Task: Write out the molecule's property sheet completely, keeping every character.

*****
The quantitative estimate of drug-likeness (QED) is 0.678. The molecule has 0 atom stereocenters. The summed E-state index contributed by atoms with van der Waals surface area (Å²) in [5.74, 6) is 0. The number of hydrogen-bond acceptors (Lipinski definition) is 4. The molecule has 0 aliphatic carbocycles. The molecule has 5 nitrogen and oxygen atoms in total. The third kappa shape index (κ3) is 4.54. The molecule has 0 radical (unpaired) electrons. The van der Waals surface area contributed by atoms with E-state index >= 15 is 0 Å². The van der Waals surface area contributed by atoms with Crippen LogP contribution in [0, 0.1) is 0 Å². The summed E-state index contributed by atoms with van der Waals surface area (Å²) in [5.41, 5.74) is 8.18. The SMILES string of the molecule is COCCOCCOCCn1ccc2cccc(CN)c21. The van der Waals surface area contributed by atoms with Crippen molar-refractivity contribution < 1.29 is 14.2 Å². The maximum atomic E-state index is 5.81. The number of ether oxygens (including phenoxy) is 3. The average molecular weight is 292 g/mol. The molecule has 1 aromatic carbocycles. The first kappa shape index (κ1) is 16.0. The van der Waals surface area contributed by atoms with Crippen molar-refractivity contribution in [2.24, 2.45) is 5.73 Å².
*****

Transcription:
The quantitative estimate of drug-likeness (QED) is 0.678. The molecule has 0 atom stereocenters. The summed E-state index contributed by atoms with van der Waals surface area (Å²) in [5.74, 6) is 0. The number of hydrogen-bond acceptors (Lipinski definition) is 4. The molecule has 0 aliphatic carbocycles. The molecule has 5 nitrogen and oxygen atoms in total. The third kappa shape index (κ3) is 4.54. The molecule has 0 radical (unpaired) electrons. The van der Waals surface area contributed by atoms with E-state index >= 15 is 0 Å². The van der Waals surface area contributed by atoms with Crippen LogP contribution in [0, 0.1) is 0 Å². The summed E-state index contributed by atoms with van der Waals surface area (Å²) in [5.41, 5.74) is 8.18. The SMILES string of the molecule is COCCOCCOCCn1ccc2cccc(CN)c21. The van der Waals surface area contributed by atoms with Crippen molar-refractivity contribution < 1.29 is 14.2 Å². The maximum atomic E-state index is 5.81. The number of ether oxygens (including phenoxy) is 3. The average molecular weight is 292 g/mol. The molecule has 1 aromatic carbocycles. The first kappa shape index (κ1) is 16.0. The van der Waals surface area contributed by atoms with Crippen molar-refractivity contribution in [2.24, 2.45) is 5.73 Å².